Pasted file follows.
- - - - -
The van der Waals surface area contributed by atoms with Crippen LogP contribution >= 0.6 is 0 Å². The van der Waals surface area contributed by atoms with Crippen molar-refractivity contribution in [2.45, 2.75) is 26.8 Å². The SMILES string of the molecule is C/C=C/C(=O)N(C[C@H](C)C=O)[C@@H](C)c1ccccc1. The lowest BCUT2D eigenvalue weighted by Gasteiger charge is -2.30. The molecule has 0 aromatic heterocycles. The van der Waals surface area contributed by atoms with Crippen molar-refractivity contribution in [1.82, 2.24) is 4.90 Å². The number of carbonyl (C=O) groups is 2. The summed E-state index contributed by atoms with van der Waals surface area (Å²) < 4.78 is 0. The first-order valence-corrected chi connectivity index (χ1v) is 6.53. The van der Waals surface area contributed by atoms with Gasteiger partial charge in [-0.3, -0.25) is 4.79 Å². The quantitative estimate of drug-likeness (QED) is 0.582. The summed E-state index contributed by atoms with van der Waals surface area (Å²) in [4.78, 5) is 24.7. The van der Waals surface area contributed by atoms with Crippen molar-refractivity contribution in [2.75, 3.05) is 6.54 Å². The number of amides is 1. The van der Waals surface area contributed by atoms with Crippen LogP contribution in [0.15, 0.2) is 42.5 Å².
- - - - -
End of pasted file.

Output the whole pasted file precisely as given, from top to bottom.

The van der Waals surface area contributed by atoms with Crippen LogP contribution >= 0.6 is 0 Å². The van der Waals surface area contributed by atoms with Crippen molar-refractivity contribution in [2.45, 2.75) is 26.8 Å². The SMILES string of the molecule is C/C=C/C(=O)N(C[C@H](C)C=O)[C@@H](C)c1ccccc1. The lowest BCUT2D eigenvalue weighted by Gasteiger charge is -2.30. The molecule has 0 aromatic heterocycles. The van der Waals surface area contributed by atoms with Crippen molar-refractivity contribution in [1.82, 2.24) is 4.90 Å². The number of carbonyl (C=O) groups is 2. The summed E-state index contributed by atoms with van der Waals surface area (Å²) < 4.78 is 0. The first-order valence-corrected chi connectivity index (χ1v) is 6.53. The van der Waals surface area contributed by atoms with Gasteiger partial charge in [-0.3, -0.25) is 4.79 Å². The quantitative estimate of drug-likeness (QED) is 0.582. The summed E-state index contributed by atoms with van der Waals surface area (Å²) in [4.78, 5) is 24.7. The van der Waals surface area contributed by atoms with Crippen molar-refractivity contribution in [2.75, 3.05) is 6.54 Å². The number of amides is 1. The van der Waals surface area contributed by atoms with Crippen LogP contribution in [0.15, 0.2) is 42.5 Å².